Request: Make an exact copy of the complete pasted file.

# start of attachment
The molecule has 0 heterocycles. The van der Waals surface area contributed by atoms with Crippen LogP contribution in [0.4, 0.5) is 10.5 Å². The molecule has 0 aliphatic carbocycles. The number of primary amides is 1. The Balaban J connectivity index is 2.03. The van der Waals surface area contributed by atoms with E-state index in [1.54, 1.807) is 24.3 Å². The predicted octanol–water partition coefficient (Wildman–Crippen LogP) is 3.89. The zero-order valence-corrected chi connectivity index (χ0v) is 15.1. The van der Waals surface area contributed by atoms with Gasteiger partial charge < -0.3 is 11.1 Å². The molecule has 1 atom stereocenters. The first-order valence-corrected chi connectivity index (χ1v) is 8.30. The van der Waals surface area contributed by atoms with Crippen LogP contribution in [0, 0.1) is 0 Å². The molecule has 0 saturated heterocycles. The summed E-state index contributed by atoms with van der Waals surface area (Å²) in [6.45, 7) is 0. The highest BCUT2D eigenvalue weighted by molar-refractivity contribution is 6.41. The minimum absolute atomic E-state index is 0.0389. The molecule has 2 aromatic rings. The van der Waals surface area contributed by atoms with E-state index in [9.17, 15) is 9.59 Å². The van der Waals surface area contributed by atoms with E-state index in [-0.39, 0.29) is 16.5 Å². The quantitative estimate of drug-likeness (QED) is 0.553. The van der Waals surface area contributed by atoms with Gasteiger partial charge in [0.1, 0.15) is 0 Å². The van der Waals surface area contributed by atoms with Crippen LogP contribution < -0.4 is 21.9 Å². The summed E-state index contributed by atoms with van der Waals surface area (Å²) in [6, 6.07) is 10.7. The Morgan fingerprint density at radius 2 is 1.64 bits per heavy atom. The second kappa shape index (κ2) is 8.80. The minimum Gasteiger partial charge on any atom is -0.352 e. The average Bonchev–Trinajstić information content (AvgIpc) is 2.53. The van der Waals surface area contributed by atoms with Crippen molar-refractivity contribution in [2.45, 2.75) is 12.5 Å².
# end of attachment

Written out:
The molecule has 0 heterocycles. The van der Waals surface area contributed by atoms with Crippen LogP contribution in [0.4, 0.5) is 10.5 Å². The molecule has 0 aliphatic carbocycles. The number of primary amides is 1. The Balaban J connectivity index is 2.03. The van der Waals surface area contributed by atoms with E-state index in [1.54, 1.807) is 24.3 Å². The predicted octanol–water partition coefficient (Wildman–Crippen LogP) is 3.89. The zero-order valence-corrected chi connectivity index (χ0v) is 15.1. The van der Waals surface area contributed by atoms with Gasteiger partial charge < -0.3 is 11.1 Å². The molecule has 1 atom stereocenters. The first-order valence-corrected chi connectivity index (χ1v) is 8.30. The van der Waals surface area contributed by atoms with Crippen LogP contribution in [0, 0.1) is 0 Å². The molecule has 0 saturated heterocycles. The summed E-state index contributed by atoms with van der Waals surface area (Å²) in [6.45, 7) is 0. The highest BCUT2D eigenvalue weighted by molar-refractivity contribution is 6.41. The minimum absolute atomic E-state index is 0.0389. The molecule has 2 aromatic rings. The van der Waals surface area contributed by atoms with E-state index in [9.17, 15) is 9.59 Å². The van der Waals surface area contributed by atoms with E-state index in [-0.39, 0.29) is 16.5 Å². The quantitative estimate of drug-likeness (QED) is 0.553. The van der Waals surface area contributed by atoms with Gasteiger partial charge in [0.1, 0.15) is 0 Å². The van der Waals surface area contributed by atoms with Crippen LogP contribution < -0.4 is 21.9 Å². The summed E-state index contributed by atoms with van der Waals surface area (Å²) in [6, 6.07) is 10.7. The Morgan fingerprint density at radius 2 is 1.64 bits per heavy atom. The second kappa shape index (κ2) is 8.80. The minimum Gasteiger partial charge on any atom is -0.352 e. The average Bonchev–Trinajstić information content (AvgIpc) is 2.53. The van der Waals surface area contributed by atoms with Crippen molar-refractivity contribution in [2.45, 2.75) is 12.5 Å².